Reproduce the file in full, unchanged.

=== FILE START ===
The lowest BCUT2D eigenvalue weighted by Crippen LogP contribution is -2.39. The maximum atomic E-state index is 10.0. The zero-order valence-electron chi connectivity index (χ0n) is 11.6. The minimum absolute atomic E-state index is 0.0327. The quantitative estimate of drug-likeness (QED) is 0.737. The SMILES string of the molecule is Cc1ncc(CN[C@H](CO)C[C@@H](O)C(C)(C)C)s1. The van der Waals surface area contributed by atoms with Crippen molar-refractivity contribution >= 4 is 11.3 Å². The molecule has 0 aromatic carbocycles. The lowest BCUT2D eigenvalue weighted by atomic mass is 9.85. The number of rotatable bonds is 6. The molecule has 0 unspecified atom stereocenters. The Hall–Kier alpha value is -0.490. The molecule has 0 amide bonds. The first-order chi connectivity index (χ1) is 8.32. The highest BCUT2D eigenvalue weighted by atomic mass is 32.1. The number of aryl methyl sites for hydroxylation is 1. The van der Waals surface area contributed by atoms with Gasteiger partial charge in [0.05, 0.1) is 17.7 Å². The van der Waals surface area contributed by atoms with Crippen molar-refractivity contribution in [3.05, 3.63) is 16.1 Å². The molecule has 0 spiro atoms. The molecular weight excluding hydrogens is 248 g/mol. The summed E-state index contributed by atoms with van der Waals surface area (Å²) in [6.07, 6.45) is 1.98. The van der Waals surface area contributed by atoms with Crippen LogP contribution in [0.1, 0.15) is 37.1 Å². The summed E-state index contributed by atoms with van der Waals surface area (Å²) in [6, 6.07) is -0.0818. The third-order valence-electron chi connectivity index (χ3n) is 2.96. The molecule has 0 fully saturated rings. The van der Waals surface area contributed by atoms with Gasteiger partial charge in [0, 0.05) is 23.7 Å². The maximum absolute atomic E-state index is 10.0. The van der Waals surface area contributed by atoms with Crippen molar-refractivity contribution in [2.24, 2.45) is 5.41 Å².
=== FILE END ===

The lowest BCUT2D eigenvalue weighted by Crippen LogP contribution is -2.39. The maximum atomic E-state index is 10.0. The zero-order valence-electron chi connectivity index (χ0n) is 11.6. The minimum absolute atomic E-state index is 0.0327. The quantitative estimate of drug-likeness (QED) is 0.737. The SMILES string of the molecule is Cc1ncc(CN[C@H](CO)C[C@@H](O)C(C)(C)C)s1. The van der Waals surface area contributed by atoms with Crippen molar-refractivity contribution >= 4 is 11.3 Å². The molecule has 0 aromatic carbocycles. The lowest BCUT2D eigenvalue weighted by atomic mass is 9.85. The number of rotatable bonds is 6. The molecule has 0 unspecified atom stereocenters. The Hall–Kier alpha value is -0.490. The molecule has 0 amide bonds. The first-order chi connectivity index (χ1) is 8.32. The highest BCUT2D eigenvalue weighted by atomic mass is 32.1. The number of aryl methyl sites for hydroxylation is 1. The van der Waals surface area contributed by atoms with Gasteiger partial charge in [0.05, 0.1) is 17.7 Å². The van der Waals surface area contributed by atoms with Crippen molar-refractivity contribution in [3.05, 3.63) is 16.1 Å². The molecule has 0 spiro atoms. The molecular weight excluding hydrogens is 248 g/mol. The summed E-state index contributed by atoms with van der Waals surface area (Å²) in [6.07, 6.45) is 1.98. The van der Waals surface area contributed by atoms with Crippen LogP contribution in [0.1, 0.15) is 37.1 Å². The summed E-state index contributed by atoms with van der Waals surface area (Å²) in [6, 6.07) is -0.0818. The third-order valence-electron chi connectivity index (χ3n) is 2.96. The molecule has 0 fully saturated rings. The van der Waals surface area contributed by atoms with Gasteiger partial charge in [0, 0.05) is 23.7 Å². The maximum absolute atomic E-state index is 10.0. The van der Waals surface area contributed by atoms with Crippen molar-refractivity contribution in [2.24, 2.45) is 5.41 Å².